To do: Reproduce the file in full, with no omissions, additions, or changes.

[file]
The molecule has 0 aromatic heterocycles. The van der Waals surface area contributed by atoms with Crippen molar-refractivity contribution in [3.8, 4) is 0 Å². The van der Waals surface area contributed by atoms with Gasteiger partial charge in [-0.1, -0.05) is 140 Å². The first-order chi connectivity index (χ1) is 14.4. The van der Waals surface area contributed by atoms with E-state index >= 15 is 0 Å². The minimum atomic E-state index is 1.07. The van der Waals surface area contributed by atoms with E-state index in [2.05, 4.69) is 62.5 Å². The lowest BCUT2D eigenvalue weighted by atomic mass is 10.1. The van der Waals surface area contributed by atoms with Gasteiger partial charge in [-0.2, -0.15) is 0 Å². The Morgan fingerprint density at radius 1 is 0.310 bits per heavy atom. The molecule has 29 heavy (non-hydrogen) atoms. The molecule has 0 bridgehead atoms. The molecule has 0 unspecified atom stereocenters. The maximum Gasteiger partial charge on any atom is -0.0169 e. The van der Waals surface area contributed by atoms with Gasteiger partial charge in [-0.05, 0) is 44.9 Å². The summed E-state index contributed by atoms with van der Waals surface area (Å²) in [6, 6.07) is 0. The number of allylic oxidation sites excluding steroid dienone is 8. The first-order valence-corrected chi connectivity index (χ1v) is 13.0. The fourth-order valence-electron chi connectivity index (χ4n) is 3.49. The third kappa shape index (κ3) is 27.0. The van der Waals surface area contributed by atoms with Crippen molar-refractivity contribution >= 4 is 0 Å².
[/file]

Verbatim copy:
The molecule has 0 aromatic heterocycles. The van der Waals surface area contributed by atoms with Crippen molar-refractivity contribution in [3.8, 4) is 0 Å². The van der Waals surface area contributed by atoms with Gasteiger partial charge in [-0.1, -0.05) is 140 Å². The first-order chi connectivity index (χ1) is 14.4. The van der Waals surface area contributed by atoms with E-state index >= 15 is 0 Å². The minimum atomic E-state index is 1.07. The van der Waals surface area contributed by atoms with E-state index in [2.05, 4.69) is 62.5 Å². The lowest BCUT2D eigenvalue weighted by atomic mass is 10.1. The van der Waals surface area contributed by atoms with Gasteiger partial charge in [-0.2, -0.15) is 0 Å². The Morgan fingerprint density at radius 1 is 0.310 bits per heavy atom. The molecule has 29 heavy (non-hydrogen) atoms. The molecule has 0 bridgehead atoms. The molecule has 0 unspecified atom stereocenters. The maximum Gasteiger partial charge on any atom is -0.0169 e. The van der Waals surface area contributed by atoms with Gasteiger partial charge in [-0.05, 0) is 44.9 Å². The summed E-state index contributed by atoms with van der Waals surface area (Å²) in [6, 6.07) is 0. The number of allylic oxidation sites excluding steroid dienone is 8. The first-order valence-corrected chi connectivity index (χ1v) is 13.0. The fourth-order valence-electron chi connectivity index (χ4n) is 3.49. The third kappa shape index (κ3) is 27.0. The van der Waals surface area contributed by atoms with Crippen molar-refractivity contribution >= 4 is 0 Å².